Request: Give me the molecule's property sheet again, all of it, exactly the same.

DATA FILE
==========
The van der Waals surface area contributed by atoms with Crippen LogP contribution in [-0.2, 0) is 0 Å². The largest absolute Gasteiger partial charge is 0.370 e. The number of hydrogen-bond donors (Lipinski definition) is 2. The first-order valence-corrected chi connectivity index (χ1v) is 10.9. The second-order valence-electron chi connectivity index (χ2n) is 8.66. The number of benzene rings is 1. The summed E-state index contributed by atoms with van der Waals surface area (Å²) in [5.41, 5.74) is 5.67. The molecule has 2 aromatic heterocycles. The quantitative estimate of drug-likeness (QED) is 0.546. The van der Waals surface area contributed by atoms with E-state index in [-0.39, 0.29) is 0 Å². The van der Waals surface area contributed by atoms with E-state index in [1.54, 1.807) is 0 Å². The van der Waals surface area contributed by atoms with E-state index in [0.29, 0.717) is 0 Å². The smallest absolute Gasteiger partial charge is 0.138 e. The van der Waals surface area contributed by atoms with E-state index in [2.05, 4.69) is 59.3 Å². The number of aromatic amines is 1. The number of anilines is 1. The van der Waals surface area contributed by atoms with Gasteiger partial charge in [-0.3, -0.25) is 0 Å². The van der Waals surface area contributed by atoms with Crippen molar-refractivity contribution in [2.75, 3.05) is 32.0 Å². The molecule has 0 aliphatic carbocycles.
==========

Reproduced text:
The van der Waals surface area contributed by atoms with Crippen LogP contribution in [-0.2, 0) is 0 Å². The largest absolute Gasteiger partial charge is 0.370 e. The number of hydrogen-bond donors (Lipinski definition) is 2. The first-order valence-corrected chi connectivity index (χ1v) is 10.9. The second-order valence-electron chi connectivity index (χ2n) is 8.66. The number of benzene rings is 1. The summed E-state index contributed by atoms with van der Waals surface area (Å²) in [5.41, 5.74) is 5.67. The molecule has 2 aromatic heterocycles. The quantitative estimate of drug-likeness (QED) is 0.546. The van der Waals surface area contributed by atoms with E-state index in [-0.39, 0.29) is 0 Å². The van der Waals surface area contributed by atoms with E-state index in [1.54, 1.807) is 0 Å². The van der Waals surface area contributed by atoms with E-state index in [0.29, 0.717) is 0 Å². The smallest absolute Gasteiger partial charge is 0.138 e. The van der Waals surface area contributed by atoms with E-state index in [2.05, 4.69) is 59.3 Å². The number of aromatic amines is 1. The number of anilines is 1. The van der Waals surface area contributed by atoms with Gasteiger partial charge in [-0.3, -0.25) is 0 Å². The van der Waals surface area contributed by atoms with Crippen molar-refractivity contribution in [2.75, 3.05) is 32.0 Å². The molecule has 0 aliphatic carbocycles.